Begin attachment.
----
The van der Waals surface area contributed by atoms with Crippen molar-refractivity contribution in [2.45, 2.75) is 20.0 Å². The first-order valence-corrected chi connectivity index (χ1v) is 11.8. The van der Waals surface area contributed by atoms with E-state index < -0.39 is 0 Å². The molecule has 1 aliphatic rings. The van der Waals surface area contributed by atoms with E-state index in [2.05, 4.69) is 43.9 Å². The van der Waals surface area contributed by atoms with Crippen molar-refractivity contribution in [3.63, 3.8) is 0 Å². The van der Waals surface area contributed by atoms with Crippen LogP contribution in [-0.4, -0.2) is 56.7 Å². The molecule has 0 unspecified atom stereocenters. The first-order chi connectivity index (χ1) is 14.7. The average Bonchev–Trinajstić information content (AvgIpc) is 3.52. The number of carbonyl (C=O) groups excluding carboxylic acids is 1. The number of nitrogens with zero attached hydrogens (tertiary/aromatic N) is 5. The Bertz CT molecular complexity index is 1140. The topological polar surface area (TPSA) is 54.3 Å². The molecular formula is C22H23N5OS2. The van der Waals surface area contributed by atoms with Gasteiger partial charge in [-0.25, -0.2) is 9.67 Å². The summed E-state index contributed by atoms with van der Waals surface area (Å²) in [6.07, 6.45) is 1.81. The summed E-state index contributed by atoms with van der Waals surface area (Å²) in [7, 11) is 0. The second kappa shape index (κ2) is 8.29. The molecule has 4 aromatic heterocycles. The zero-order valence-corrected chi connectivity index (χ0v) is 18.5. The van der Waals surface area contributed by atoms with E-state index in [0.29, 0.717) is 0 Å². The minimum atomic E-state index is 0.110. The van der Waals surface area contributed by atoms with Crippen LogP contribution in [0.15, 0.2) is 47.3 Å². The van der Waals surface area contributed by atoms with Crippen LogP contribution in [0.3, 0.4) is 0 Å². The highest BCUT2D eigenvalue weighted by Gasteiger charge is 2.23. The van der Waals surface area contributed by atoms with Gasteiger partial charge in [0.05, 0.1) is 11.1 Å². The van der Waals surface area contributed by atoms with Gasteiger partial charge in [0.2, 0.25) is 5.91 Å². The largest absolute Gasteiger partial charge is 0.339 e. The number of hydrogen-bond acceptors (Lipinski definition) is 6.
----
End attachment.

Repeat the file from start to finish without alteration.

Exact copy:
The van der Waals surface area contributed by atoms with Crippen molar-refractivity contribution in [2.45, 2.75) is 20.0 Å². The first-order valence-corrected chi connectivity index (χ1v) is 11.8. The van der Waals surface area contributed by atoms with E-state index < -0.39 is 0 Å². The molecule has 1 aliphatic rings. The van der Waals surface area contributed by atoms with E-state index in [2.05, 4.69) is 43.9 Å². The van der Waals surface area contributed by atoms with Crippen molar-refractivity contribution in [3.63, 3.8) is 0 Å². The van der Waals surface area contributed by atoms with Crippen LogP contribution in [-0.4, -0.2) is 56.7 Å². The molecule has 0 unspecified atom stereocenters. The first-order chi connectivity index (χ1) is 14.7. The average Bonchev–Trinajstić information content (AvgIpc) is 3.52. The number of carbonyl (C=O) groups excluding carboxylic acids is 1. The number of nitrogens with zero attached hydrogens (tertiary/aromatic N) is 5. The Bertz CT molecular complexity index is 1140. The topological polar surface area (TPSA) is 54.3 Å². The molecular formula is C22H23N5OS2. The van der Waals surface area contributed by atoms with Gasteiger partial charge in [-0.25, -0.2) is 9.67 Å². The summed E-state index contributed by atoms with van der Waals surface area (Å²) in [6.07, 6.45) is 1.81. The summed E-state index contributed by atoms with van der Waals surface area (Å²) in [7, 11) is 0. The second kappa shape index (κ2) is 8.29. The molecule has 4 aromatic heterocycles. The zero-order valence-corrected chi connectivity index (χ0v) is 18.5. The van der Waals surface area contributed by atoms with E-state index in [0.29, 0.717) is 0 Å². The minimum atomic E-state index is 0.110. The van der Waals surface area contributed by atoms with Crippen LogP contribution in [0.15, 0.2) is 47.3 Å². The van der Waals surface area contributed by atoms with Crippen LogP contribution in [0.3, 0.4) is 0 Å². The highest BCUT2D eigenvalue weighted by Gasteiger charge is 2.23. The van der Waals surface area contributed by atoms with Gasteiger partial charge in [0.05, 0.1) is 11.1 Å². The van der Waals surface area contributed by atoms with Gasteiger partial charge in [0.2, 0.25) is 5.91 Å². The largest absolute Gasteiger partial charge is 0.339 e. The number of hydrogen-bond acceptors (Lipinski definition) is 6.